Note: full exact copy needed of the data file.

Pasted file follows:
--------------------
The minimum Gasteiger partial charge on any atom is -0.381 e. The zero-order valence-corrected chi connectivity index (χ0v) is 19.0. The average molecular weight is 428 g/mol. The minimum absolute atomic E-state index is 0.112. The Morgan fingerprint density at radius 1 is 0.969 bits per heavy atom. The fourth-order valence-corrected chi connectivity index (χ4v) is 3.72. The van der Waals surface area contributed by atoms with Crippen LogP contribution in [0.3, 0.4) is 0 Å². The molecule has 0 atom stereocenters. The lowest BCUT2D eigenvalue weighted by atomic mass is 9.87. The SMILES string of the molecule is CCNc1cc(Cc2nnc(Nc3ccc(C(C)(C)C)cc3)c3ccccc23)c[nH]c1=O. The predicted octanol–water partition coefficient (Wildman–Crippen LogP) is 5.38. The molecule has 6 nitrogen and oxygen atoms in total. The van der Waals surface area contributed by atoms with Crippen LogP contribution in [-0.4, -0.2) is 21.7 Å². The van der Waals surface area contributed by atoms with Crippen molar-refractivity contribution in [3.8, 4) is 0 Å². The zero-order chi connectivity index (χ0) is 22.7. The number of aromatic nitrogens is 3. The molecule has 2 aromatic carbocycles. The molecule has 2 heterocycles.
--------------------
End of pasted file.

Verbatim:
The minimum Gasteiger partial charge on any atom is -0.381 e. The zero-order valence-corrected chi connectivity index (χ0v) is 19.0. The average molecular weight is 428 g/mol. The minimum absolute atomic E-state index is 0.112. The Morgan fingerprint density at radius 1 is 0.969 bits per heavy atom. The fourth-order valence-corrected chi connectivity index (χ4v) is 3.72. The van der Waals surface area contributed by atoms with Crippen LogP contribution in [0.3, 0.4) is 0 Å². The molecule has 0 atom stereocenters. The lowest BCUT2D eigenvalue weighted by atomic mass is 9.87. The SMILES string of the molecule is CCNc1cc(Cc2nnc(Nc3ccc(C(C)(C)C)cc3)c3ccccc23)c[nH]c1=O. The predicted octanol–water partition coefficient (Wildman–Crippen LogP) is 5.38. The molecule has 6 nitrogen and oxygen atoms in total. The van der Waals surface area contributed by atoms with Crippen LogP contribution in [-0.4, -0.2) is 21.7 Å². The van der Waals surface area contributed by atoms with Crippen molar-refractivity contribution in [3.8, 4) is 0 Å². The zero-order chi connectivity index (χ0) is 22.7. The number of aromatic nitrogens is 3. The molecule has 2 aromatic carbocycles. The molecule has 2 heterocycles.